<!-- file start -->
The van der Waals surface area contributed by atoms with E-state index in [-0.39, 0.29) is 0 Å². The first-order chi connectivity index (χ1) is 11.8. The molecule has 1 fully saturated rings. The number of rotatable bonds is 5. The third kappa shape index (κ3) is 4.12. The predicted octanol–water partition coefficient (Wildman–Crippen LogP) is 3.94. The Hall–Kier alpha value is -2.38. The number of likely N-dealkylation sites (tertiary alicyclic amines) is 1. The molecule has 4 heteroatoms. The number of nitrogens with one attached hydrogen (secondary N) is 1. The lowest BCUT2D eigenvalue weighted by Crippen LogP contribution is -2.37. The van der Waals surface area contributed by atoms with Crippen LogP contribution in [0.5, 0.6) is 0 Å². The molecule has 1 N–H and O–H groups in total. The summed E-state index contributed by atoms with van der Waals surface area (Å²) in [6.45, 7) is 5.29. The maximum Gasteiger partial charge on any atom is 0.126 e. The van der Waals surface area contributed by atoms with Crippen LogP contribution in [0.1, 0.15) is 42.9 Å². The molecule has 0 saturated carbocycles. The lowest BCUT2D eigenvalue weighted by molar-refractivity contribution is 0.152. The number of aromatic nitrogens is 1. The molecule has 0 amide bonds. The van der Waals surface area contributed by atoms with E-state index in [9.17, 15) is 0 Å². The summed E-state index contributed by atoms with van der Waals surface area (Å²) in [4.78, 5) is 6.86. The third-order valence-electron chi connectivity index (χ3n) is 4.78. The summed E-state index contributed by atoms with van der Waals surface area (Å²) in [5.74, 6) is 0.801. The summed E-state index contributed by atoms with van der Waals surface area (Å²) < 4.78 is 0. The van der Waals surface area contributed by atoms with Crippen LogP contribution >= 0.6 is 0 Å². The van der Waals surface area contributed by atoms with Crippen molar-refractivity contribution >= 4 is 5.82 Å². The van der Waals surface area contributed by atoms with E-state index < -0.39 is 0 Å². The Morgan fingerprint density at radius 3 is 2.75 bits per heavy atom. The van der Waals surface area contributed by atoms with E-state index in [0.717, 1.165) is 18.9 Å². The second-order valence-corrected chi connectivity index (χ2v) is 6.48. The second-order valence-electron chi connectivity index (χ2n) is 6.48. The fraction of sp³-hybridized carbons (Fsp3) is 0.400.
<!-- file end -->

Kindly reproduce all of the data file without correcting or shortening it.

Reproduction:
The van der Waals surface area contributed by atoms with E-state index in [-0.39, 0.29) is 0 Å². The first-order chi connectivity index (χ1) is 11.8. The molecule has 1 fully saturated rings. The number of rotatable bonds is 5. The third kappa shape index (κ3) is 4.12. The predicted octanol–water partition coefficient (Wildman–Crippen LogP) is 3.94. The Hall–Kier alpha value is -2.38. The number of likely N-dealkylation sites (tertiary alicyclic amines) is 1. The molecule has 4 heteroatoms. The number of nitrogens with one attached hydrogen (secondary N) is 1. The lowest BCUT2D eigenvalue weighted by Crippen LogP contribution is -2.37. The van der Waals surface area contributed by atoms with Crippen LogP contribution in [0.5, 0.6) is 0 Å². The molecule has 1 N–H and O–H groups in total. The summed E-state index contributed by atoms with van der Waals surface area (Å²) in [6.45, 7) is 5.29. The maximum Gasteiger partial charge on any atom is 0.126 e. The van der Waals surface area contributed by atoms with Crippen LogP contribution in [0.1, 0.15) is 42.9 Å². The molecule has 0 saturated carbocycles. The lowest BCUT2D eigenvalue weighted by molar-refractivity contribution is 0.152. The number of aromatic nitrogens is 1. The molecule has 0 amide bonds. The van der Waals surface area contributed by atoms with E-state index in [9.17, 15) is 0 Å². The summed E-state index contributed by atoms with van der Waals surface area (Å²) in [4.78, 5) is 6.86. The third-order valence-electron chi connectivity index (χ3n) is 4.78. The summed E-state index contributed by atoms with van der Waals surface area (Å²) in [5.74, 6) is 0.801. The summed E-state index contributed by atoms with van der Waals surface area (Å²) < 4.78 is 0. The van der Waals surface area contributed by atoms with Crippen LogP contribution >= 0.6 is 0 Å². The van der Waals surface area contributed by atoms with Crippen molar-refractivity contribution >= 4 is 5.82 Å². The van der Waals surface area contributed by atoms with E-state index < -0.39 is 0 Å². The Morgan fingerprint density at radius 3 is 2.75 bits per heavy atom. The van der Waals surface area contributed by atoms with E-state index in [0.717, 1.165) is 18.9 Å². The second-order valence-corrected chi connectivity index (χ2v) is 6.48. The second-order valence-electron chi connectivity index (χ2n) is 6.48. The fraction of sp³-hybridized carbons (Fsp3) is 0.400.